In last week’s Writing with Caspian lecture/discussion, we got on the subject of “leaving room for grace” in your writing. In the class forums a couple of people had questions about what that even means, so I thought it might be a good topic for a Tuesday letter.
If you’ve written very much, you have likely noticed that the most interesting things about your writing are the things you weren’t planning to say when you sat down to write. Your most persuasive arguments, your most insightful observations, your most surprising plot twists, your characters’ most compelling actions—many of those things weren’t there in your original conception of the essay or story. I have written four novels; only one of them ended in a way that even closely resembled my original idea for the ending. And even that ending didn’t resemble the original all that closely.
Something beyond your conscious mind is at work when you write—rather, I should say hopefully something beyond your conscious mind is at work. To keep that possibility in mind is to leave room for grace in your writing. Too often I set out to answer questions I already know the answer to. Or I look to craft an argument based on ideas I had before I started writing. One way to feel confident that you are mastering a subject is to shrink the subject down to something that you feel you have already mastered. That, friends, is a shortcut to mediocrity.
Some of us have to have an outline before we’ll even start writing. I’m one of those people. But if the end product matches the original outline, something has probably gone wrong. I have probably missed out on some magic. So I write the outline, but I hold it very loosely, in the hope that once I wade in, something better than those initial ideas is coming.
Lee Isaac Chung is director of the much acclaimed film Minari, which won Best Foreign-Language Film at the Golden Globes earlier this week. In an interview with Jeffrey Overstreet, he spoke of this openness to grace in specifically theological terms:
“Sometimes I feel like I’m making films, I kind of pray and make a deal with God . . . I’m going to work with this assumption, but God, I’d like you to surprise me somehow, surprise me in this and show up. As we all go to these theaters and we sit down in the dark and watch these things, we’re all searching. We’re all kind of lost in some way.”
Yes. That sounds just right to me. You proceed with your assumptions about what you’ve started writing, and you pray that God will show up and surprise you. Maybe you’re an absolutely brilliant writer. I congratulate you. Still, if you don’t leave room for grace in your work, you will be limited to the scope of your own brilliance. You can do better than that.
As I mentioned last week, I’ve been reading A Swim in a Pond in the Rain, the new George Saunders book about fiction-writing. In one especially interesting section, he talks about the fact that the highly developed moral sense in Tolstoy’s fiction wasn’t always evident in Tolstoy’s domestic life. Does that make Tolstoy a hypocrite? Well, that’s very possible, but there’s also something else going on according to Saunders, and according to Milan Kundera, whom Saunders cites.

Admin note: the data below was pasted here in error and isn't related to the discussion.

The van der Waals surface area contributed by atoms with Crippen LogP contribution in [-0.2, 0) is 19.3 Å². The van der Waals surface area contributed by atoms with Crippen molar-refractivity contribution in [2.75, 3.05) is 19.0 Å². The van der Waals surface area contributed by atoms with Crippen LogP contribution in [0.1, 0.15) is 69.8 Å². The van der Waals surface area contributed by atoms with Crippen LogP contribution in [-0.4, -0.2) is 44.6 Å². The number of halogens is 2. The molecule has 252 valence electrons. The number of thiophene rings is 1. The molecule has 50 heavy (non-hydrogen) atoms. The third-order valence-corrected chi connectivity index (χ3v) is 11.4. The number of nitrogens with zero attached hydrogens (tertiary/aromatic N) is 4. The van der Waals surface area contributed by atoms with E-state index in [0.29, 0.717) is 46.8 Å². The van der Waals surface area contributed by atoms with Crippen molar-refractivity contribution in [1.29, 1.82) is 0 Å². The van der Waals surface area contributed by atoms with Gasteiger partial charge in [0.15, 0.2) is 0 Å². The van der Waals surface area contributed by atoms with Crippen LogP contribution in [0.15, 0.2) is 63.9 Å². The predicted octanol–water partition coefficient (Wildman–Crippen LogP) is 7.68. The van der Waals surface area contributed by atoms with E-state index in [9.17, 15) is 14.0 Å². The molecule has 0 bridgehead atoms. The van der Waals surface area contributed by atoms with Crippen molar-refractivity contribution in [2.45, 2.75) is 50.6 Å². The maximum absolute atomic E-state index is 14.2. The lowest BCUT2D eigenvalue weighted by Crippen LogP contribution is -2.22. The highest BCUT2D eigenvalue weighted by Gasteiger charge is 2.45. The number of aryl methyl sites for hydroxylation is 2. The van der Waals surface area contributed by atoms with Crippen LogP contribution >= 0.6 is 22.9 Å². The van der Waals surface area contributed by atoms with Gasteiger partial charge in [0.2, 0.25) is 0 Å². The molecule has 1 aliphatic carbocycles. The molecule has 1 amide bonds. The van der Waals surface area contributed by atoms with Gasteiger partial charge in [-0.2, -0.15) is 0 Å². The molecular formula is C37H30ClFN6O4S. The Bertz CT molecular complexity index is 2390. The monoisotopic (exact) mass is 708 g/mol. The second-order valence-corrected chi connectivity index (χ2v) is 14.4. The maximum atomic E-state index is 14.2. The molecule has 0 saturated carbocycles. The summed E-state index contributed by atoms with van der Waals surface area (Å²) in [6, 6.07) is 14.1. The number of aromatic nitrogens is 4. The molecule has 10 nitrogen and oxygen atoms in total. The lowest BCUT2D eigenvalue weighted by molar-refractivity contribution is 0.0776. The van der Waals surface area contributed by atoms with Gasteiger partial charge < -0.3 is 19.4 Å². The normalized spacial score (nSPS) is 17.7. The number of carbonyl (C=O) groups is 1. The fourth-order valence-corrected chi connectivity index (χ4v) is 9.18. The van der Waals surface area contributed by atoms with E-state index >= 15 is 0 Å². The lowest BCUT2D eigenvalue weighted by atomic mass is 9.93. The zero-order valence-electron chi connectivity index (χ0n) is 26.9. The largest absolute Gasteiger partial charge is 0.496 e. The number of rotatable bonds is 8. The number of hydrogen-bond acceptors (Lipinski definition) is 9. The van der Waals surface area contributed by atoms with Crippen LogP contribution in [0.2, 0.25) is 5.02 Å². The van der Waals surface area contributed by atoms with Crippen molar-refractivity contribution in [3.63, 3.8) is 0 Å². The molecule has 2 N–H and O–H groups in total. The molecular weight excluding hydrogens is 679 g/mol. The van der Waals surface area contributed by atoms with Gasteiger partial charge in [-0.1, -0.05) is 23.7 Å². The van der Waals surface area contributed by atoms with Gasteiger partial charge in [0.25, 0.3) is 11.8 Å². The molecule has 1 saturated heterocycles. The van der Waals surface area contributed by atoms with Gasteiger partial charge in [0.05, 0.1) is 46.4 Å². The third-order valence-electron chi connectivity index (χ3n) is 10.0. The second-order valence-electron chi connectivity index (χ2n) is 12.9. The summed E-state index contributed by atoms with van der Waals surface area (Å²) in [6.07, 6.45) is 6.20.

Kundera observes that in the first draft of Tolstoy’s Anna Karenina, “Anna was a most unsympathetic woman, and her tragic end was entirely deserved and justified.” But the Anna that readers know is much more complex; we sympathize with her and understand something of her struggle, even if we can’t approve of her choices. The universe of the published novel exemplifies that moral expansiveness that Tolstoy is so famous for.
So what happened? Did Tolstoy experience some personal transformation between the time he started Anna Karenina and the time he finished? His wife’s diary suggests that he did not. Milan Kundera has another theory:
I do not believe that Tolstoy had revised his moral ideas in the meantime; I would say, rather, that in the course of writing, he was listening to another voice than that of his personal moral conviction. He was listening to what I would like to call the wisdom of the novel. Every true novelist listens for that suprapersonal wisdom, which explains why great novels are always a little more intelligent than their authors. Novelists who are more intelligent than their books should go into another line of work.
What I’ve been calling grace, Kundera calls suprapersonal wisdom. For you Presbyterians out there, this suprapersonal wisdom is a variety of common grace, available to all writer who remain open to it—all writers who aren’t “more intelligent than their books.”
And what is the path to this suprapersonal wisdom? Even if you pray for it, like Lee Isaac Chung does, you still have to do the work. It doesn’t come magically. George Saunders writes, “As Kundera suggests, the writer opens himself up to that ‘suprapersonal wisdom’ by technical means. That’s what ‘craft’ is: a way to open ourselves up to the suprapersonal wisdom within us.” I would suggest that this suprapersonal wisdom isn’t always “within us,” but often beyond us. I don’t wish to quibble, however. Wherever it’s coming from, you make space for it by doing the work and staying open to the possibility that something better is coming.